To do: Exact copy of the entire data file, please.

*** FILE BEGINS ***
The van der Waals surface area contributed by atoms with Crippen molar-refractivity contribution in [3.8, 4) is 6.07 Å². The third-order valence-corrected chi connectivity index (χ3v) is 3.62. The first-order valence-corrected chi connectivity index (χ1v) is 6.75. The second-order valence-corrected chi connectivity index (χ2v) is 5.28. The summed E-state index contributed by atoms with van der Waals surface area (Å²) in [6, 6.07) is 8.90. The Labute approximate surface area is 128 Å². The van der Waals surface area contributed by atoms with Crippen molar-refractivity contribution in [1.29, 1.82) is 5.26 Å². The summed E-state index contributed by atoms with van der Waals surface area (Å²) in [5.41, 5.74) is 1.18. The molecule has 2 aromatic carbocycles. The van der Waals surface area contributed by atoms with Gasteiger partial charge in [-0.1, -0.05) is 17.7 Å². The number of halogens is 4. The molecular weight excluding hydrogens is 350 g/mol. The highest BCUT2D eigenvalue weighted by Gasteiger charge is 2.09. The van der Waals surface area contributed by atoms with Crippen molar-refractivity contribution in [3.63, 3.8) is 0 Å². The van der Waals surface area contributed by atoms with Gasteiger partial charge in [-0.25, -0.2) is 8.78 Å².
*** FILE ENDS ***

The van der Waals surface area contributed by atoms with Crippen molar-refractivity contribution in [3.8, 4) is 6.07 Å². The third-order valence-corrected chi connectivity index (χ3v) is 3.62. The first-order valence-corrected chi connectivity index (χ1v) is 6.75. The second-order valence-corrected chi connectivity index (χ2v) is 5.28. The summed E-state index contributed by atoms with van der Waals surface area (Å²) in [6, 6.07) is 8.90. The Labute approximate surface area is 128 Å². The van der Waals surface area contributed by atoms with Crippen molar-refractivity contribution in [1.29, 1.82) is 5.26 Å². The summed E-state index contributed by atoms with van der Waals surface area (Å²) in [5.41, 5.74) is 1.18. The molecule has 2 aromatic carbocycles. The van der Waals surface area contributed by atoms with Gasteiger partial charge in [-0.1, -0.05) is 17.7 Å². The number of halogens is 4. The molecular weight excluding hydrogens is 350 g/mol. The highest BCUT2D eigenvalue weighted by Gasteiger charge is 2.09. The van der Waals surface area contributed by atoms with Crippen molar-refractivity contribution in [3.63, 3.8) is 0 Å². The van der Waals surface area contributed by atoms with Gasteiger partial charge in [-0.25, -0.2) is 8.78 Å².